Remote learning begins after schools close

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On March 23, classes at Townsend Harris High School resumed via remote learning, an educational system where teachers and students rely solely on online platforms to communicate and hold lessons. The THHS administration and the Department of Education developed this plan in response to the recent spread of the novel coronavirus. Following the closure of public schools announced on March 15, teachers and staff reported to school for professional development on remote learning from March 17 to March 19.

It’s new for everyone, so there will be a learning curve which I’m sure will come with confusion, technological and time management issues, etc.,” said Assistant Principal Georgia Brandeis. “We are doing our best to communicate very regularly with teachers and students to ensure that everyone is getting the support they need to do this as best as possible while juggling home lives.”

In a letter detailing the plan for remote learning, Principal Brian Condon explained that students will be assigned work on a weekly basis through Google Classroom and can use programs such as Google Hangouts, email, FaceTime, Zoom, and more to interact regularly with their teachers.

The new online learning schedule was explained to students in an email sent by the administration on Friday. The email described an asynchronous learning plan in which teachers will post a list of weekly assignments and expectations. Students may complete the assignments at their own pace but it must be handed in by Friday at the latest. Teachers were also provided with a scheduling tool to help structure their time and avoid conflicting with other teachers’ agendas, wherein each band has two 90 minute time slots per week in which teachers may schedule online video conferences.

The document provided in the email sent out to students explains the time slots that teachers have for longer video lessons.

Freshman Erica Jin commented, “I find [the scheduling tool] extremely effective. I actually set up alarms because I’m going to use the times given to perform the lessons needed to complete during the week and even better, I used the schedule and made it into a calendar to help me stay on task.”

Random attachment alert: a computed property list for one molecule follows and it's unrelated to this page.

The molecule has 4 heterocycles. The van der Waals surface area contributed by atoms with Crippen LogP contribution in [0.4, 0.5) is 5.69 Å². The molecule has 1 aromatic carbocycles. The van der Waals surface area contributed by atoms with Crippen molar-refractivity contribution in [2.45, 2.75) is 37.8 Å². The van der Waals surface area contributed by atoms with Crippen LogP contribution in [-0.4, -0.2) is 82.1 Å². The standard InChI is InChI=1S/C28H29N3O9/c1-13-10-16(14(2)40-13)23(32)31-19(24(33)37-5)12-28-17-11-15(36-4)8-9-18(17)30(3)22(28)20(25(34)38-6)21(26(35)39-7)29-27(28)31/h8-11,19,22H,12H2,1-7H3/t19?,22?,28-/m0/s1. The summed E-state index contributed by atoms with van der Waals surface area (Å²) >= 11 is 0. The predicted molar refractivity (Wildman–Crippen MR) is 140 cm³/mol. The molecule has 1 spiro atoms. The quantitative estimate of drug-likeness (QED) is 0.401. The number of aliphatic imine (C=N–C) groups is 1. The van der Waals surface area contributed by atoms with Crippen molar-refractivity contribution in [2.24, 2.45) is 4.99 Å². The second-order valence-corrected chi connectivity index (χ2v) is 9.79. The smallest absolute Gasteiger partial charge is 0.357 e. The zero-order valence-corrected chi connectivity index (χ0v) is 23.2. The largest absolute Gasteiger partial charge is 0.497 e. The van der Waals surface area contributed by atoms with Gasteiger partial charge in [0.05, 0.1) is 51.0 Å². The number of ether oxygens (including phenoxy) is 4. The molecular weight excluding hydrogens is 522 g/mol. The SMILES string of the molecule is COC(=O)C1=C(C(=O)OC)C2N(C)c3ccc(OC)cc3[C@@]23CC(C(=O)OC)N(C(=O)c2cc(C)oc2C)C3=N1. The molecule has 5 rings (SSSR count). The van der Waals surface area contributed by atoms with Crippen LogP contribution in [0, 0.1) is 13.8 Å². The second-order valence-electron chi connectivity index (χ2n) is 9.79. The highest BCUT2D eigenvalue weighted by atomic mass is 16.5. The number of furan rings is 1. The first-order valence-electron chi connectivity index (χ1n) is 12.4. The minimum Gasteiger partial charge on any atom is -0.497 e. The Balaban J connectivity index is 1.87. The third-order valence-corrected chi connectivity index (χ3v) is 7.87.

Given the unprecedented nature of this situation, some teachers plan to continue their online schedule through the spring break, replacing tests with graded assignments and online diagnostic assessments to ensure that students are prepared for end-of-year exams, should they take place as scheduled.

AP US History and Writing Process teacher Blayne Gelbman plans to collaborate with other US History teachers to create and post video lessons regularly through the multimedia editing website Loom, supplementing this with assignments on Google Classroom. He said, “It’s definitely not ideal but I think Townsend Harris is unique from a content standpoint in that if we ask you to do something, you’re going to do it, so I think our kids are going to end up doing well regardless.” 

Junior Stephanie Chouhan pointed out that the shift could allow for more productivity, saying, “I believe the transition to online school is more convenient as we don’t waste time traveling to and from school, so we can finish work more efficiently due to the extra time we have…we should be ready for tests because we are essentially doing the same work from home.”

However, others believe that the flexibility of an online schooling system might detract from its effectiveness. “I don’t think it will prepare me for my tests to be honest, and it’s almost promoting senioritis because it’s hard to stay motivated to do work when you aren’t in the right environment,” said senior Rachel Matayev.

Some feel that the transition towards weekly assignments has become overwhelming. “Even as a junior, I never really felt that my work piled up too quickly. My teachers and I were able to space things out, making the workload easy to handle,” said junior Riya Nobi. “However, given the sudden changes, students and teachers are shuffling around trying to adjust. Because of this, some teachers give out like five assignments all at once while others keep giving assignments as the week goes by. This routine gets very overwhelming and I never felt this suffocated by school before. I understand that teachers are trying their best, but there has to be a better way to handle this.”

“Students are going to have to be more self-directed and self-paced when it comes to their learning, possibly while dealing with family issues related to the epidemic,” acknowledged Classical Languages teacher Marianthe Colakis. 

Though there may be issues, “everyone needs to take a deep breath and be patient,” said Mr. Gelbman. “It’s going to be a slow start but I hope the community will be flexible with the teachers because this is new to a lot of people.”

Photo courtesy of Nikki Ng, Managing Editor.

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